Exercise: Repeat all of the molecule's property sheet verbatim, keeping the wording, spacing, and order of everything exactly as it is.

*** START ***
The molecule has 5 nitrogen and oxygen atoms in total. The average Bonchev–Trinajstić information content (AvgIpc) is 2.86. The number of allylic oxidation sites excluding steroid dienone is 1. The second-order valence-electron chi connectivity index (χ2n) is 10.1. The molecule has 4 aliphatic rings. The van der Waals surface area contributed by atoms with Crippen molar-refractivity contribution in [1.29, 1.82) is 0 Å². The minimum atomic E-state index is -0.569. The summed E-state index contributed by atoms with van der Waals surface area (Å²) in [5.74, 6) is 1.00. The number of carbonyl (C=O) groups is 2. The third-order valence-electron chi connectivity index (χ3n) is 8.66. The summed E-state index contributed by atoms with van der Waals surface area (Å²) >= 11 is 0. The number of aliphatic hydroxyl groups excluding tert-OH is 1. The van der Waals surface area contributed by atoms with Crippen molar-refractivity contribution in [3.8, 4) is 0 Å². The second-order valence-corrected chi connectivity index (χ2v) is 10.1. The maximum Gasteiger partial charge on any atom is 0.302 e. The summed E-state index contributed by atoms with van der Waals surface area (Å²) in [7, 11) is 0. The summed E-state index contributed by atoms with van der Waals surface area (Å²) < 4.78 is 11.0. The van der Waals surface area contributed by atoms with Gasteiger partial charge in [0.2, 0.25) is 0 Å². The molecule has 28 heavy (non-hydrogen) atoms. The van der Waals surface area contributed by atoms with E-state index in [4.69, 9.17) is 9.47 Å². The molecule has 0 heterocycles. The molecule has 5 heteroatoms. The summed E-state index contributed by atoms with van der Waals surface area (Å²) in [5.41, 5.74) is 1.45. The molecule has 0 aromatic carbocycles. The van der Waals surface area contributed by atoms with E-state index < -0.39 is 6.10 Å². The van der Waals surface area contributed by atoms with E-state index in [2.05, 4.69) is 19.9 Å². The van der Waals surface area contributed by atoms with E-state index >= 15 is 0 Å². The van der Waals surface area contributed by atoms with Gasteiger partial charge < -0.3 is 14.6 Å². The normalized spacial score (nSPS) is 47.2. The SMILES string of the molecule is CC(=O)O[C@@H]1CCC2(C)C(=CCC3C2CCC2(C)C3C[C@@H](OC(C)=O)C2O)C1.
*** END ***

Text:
The molecule has 5 nitrogen and oxygen atoms in total. The average Bonchev–Trinajstić information content (AvgIpc) is 2.86. The number of allylic oxidation sites excluding steroid dienone is 1. The second-order valence-electron chi connectivity index (χ2n) is 10.1. The molecule has 4 aliphatic rings. The van der Waals surface area contributed by atoms with Crippen molar-refractivity contribution in [1.29, 1.82) is 0 Å². The minimum atomic E-state index is -0.569. The summed E-state index contributed by atoms with van der Waals surface area (Å²) in [5.74, 6) is 1.00. The number of carbonyl (C=O) groups is 2. The third-order valence-electron chi connectivity index (χ3n) is 8.66. The summed E-state index contributed by atoms with van der Waals surface area (Å²) >= 11 is 0. The number of aliphatic hydroxyl groups excluding tert-OH is 1. The van der Waals surface area contributed by atoms with Crippen molar-refractivity contribution in [3.8, 4) is 0 Å². The second-order valence-corrected chi connectivity index (χ2v) is 10.1. The maximum Gasteiger partial charge on any atom is 0.302 e. The summed E-state index contributed by atoms with van der Waals surface area (Å²) in [7, 11) is 0. The summed E-state index contributed by atoms with van der Waals surface area (Å²) < 4.78 is 11.0. The van der Waals surface area contributed by atoms with Gasteiger partial charge in [0.2, 0.25) is 0 Å². The molecule has 28 heavy (non-hydrogen) atoms. The van der Waals surface area contributed by atoms with E-state index in [4.69, 9.17) is 9.47 Å². The molecule has 0 heterocycles. The molecule has 5 heteroatoms. The summed E-state index contributed by atoms with van der Waals surface area (Å²) in [5.41, 5.74) is 1.45. The molecule has 0 aromatic carbocycles. The van der Waals surface area contributed by atoms with E-state index < -0.39 is 6.10 Å². The van der Waals surface area contributed by atoms with E-state index in [2.05, 4.69) is 19.9 Å². The van der Waals surface area contributed by atoms with E-state index >= 15 is 0 Å². The van der Waals surface area contributed by atoms with Gasteiger partial charge < -0.3 is 14.6 Å². The normalized spacial score (nSPS) is 47.2. The SMILES string of the molecule is CC(=O)O[C@@H]1CCC2(C)C(=CCC3C2CCC2(C)C3C[C@@H](OC(C)=O)C2O)C1.